“I am slowly dying in this solitary prison cell,” says Omar Deghayes, a British refugee and Guantánamo Bay prisoner. “I have no rights, no hope. So why not take my destiny into my own hands, and die for a principle?”
This magazine goes to press on the forty-ninth day of the Guantánamo hunger strike. In 1981 near Belfast, Bobby Sands and nine other members of the IRA starved themselves to death. The prisoners had insisted that they be treated as POWs rather than criminals. They died before the British government accepted that its use of kangaroo courts and its policy of “criminalization” did not just betray democratic principles; these methods functioned as the most persuasive recruiting sergeant the IRA ever had. How soon these lessons are forgotten. Three and a half years of internment without trial in Guantánamo, and any US claim to be the standard-bearer of the rule of law has dissolved.
But there are two important distinctions between the experience of Sands and Omar Deghayes: The US military has insisted on secrecy regarding Guantánamo, and the US media have been compliant in their apathy. Despite the traditional British hostility to free speech, every moment of Bobby Sands’s decline was broadcast live. In contrast, nothing we lawyers learn from our Guantánamo clients can be revealed until it passes the US government censors. Thus, two weeks went by before the public even knew there was a hunger strike, and the military has been allowed to dissemble on the details since.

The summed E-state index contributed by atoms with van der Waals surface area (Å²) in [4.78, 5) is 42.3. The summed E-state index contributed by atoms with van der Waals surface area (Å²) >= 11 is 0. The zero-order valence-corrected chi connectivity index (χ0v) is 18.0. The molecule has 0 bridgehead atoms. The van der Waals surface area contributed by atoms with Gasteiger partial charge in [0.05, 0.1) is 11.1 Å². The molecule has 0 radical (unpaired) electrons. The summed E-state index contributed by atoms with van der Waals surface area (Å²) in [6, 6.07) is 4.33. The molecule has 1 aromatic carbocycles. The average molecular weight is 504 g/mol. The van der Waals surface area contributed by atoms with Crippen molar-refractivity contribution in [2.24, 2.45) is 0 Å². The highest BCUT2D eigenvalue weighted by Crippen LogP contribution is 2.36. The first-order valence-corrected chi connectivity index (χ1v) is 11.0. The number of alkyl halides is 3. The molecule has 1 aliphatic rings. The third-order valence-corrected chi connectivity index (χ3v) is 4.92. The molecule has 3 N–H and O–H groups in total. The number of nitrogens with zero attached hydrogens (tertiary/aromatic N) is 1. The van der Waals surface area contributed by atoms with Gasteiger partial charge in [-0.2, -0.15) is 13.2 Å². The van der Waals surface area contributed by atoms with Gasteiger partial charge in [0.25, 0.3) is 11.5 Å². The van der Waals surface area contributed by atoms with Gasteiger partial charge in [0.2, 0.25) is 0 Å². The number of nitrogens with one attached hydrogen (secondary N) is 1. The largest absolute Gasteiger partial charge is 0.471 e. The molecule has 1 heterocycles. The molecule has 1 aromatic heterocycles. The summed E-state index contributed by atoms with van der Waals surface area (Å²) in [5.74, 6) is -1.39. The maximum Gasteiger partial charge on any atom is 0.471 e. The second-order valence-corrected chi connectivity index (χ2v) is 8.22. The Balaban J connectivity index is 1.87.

From its inception, Guantánamo has relied on a soldier-speak that is replete with half-truths and distortions. In 2002 there was a ripple of concern at the number of Guantánamo detainees trying to take their own lives. The military then announced that suicide attempts had radically declined. It took a foreign journalist to expose the truth: The very word “suicide” had been replaced by the authorities with the term Manipulative Self-Injurious Behavior (SIB)–and there were still plenty of SIBs. The military was lying by semantics.
Similar dissimulation is taking place around the Guantánamo hunger strike, which began June 28. It was suspended July 28, when the military promised various concessions, terrified at the public relations prospect of having six prisoners in the hospital within forty-eight hours of death. The strike started again on August 11, because the detainees concluded that the military had broken its promises.
Defense Secretary Rumsfeld has insisted that the Guantánamo prisoners are being treated in a manner “consistent” with the Geneva Conventions. To end their hunger strike, the detainees ask simply that they be treated in a manner “consistent with the Geneva Conventions.” If Rumsfeld is telling the truth, why would the prisoners have to starve themselves to death?